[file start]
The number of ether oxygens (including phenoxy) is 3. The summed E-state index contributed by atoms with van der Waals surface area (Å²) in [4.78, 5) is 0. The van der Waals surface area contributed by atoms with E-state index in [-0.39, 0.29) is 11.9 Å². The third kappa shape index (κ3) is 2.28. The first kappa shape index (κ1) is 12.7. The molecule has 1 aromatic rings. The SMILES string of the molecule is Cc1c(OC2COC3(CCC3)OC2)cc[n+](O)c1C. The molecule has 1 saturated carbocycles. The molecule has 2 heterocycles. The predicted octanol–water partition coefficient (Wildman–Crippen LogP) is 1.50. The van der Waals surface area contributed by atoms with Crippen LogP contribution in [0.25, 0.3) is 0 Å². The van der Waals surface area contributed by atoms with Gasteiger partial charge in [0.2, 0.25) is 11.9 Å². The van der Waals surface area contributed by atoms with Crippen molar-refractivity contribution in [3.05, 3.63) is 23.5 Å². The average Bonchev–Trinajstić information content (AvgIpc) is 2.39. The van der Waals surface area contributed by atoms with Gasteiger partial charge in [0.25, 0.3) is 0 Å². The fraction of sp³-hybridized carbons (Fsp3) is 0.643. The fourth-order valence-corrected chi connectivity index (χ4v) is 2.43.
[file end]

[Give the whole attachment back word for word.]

The number of ether oxygens (including phenoxy) is 3. The summed E-state index contributed by atoms with van der Waals surface area (Å²) in [4.78, 5) is 0. The van der Waals surface area contributed by atoms with E-state index in [-0.39, 0.29) is 11.9 Å². The third kappa shape index (κ3) is 2.28. The first kappa shape index (κ1) is 12.7. The molecule has 1 aromatic rings. The SMILES string of the molecule is Cc1c(OC2COC3(CCC3)OC2)cc[n+](O)c1C. The molecule has 1 saturated carbocycles. The molecule has 2 heterocycles. The predicted octanol–water partition coefficient (Wildman–Crippen LogP) is 1.50. The van der Waals surface area contributed by atoms with Crippen LogP contribution in [0.25, 0.3) is 0 Å². The van der Waals surface area contributed by atoms with Gasteiger partial charge in [0.2, 0.25) is 11.9 Å². The van der Waals surface area contributed by atoms with Crippen molar-refractivity contribution in [3.05, 3.63) is 23.5 Å². The average Bonchev–Trinajstić information content (AvgIpc) is 2.39. The van der Waals surface area contributed by atoms with Gasteiger partial charge in [0.25, 0.3) is 0 Å². The fraction of sp³-hybridized carbons (Fsp3) is 0.643. The fourth-order valence-corrected chi connectivity index (χ4v) is 2.43.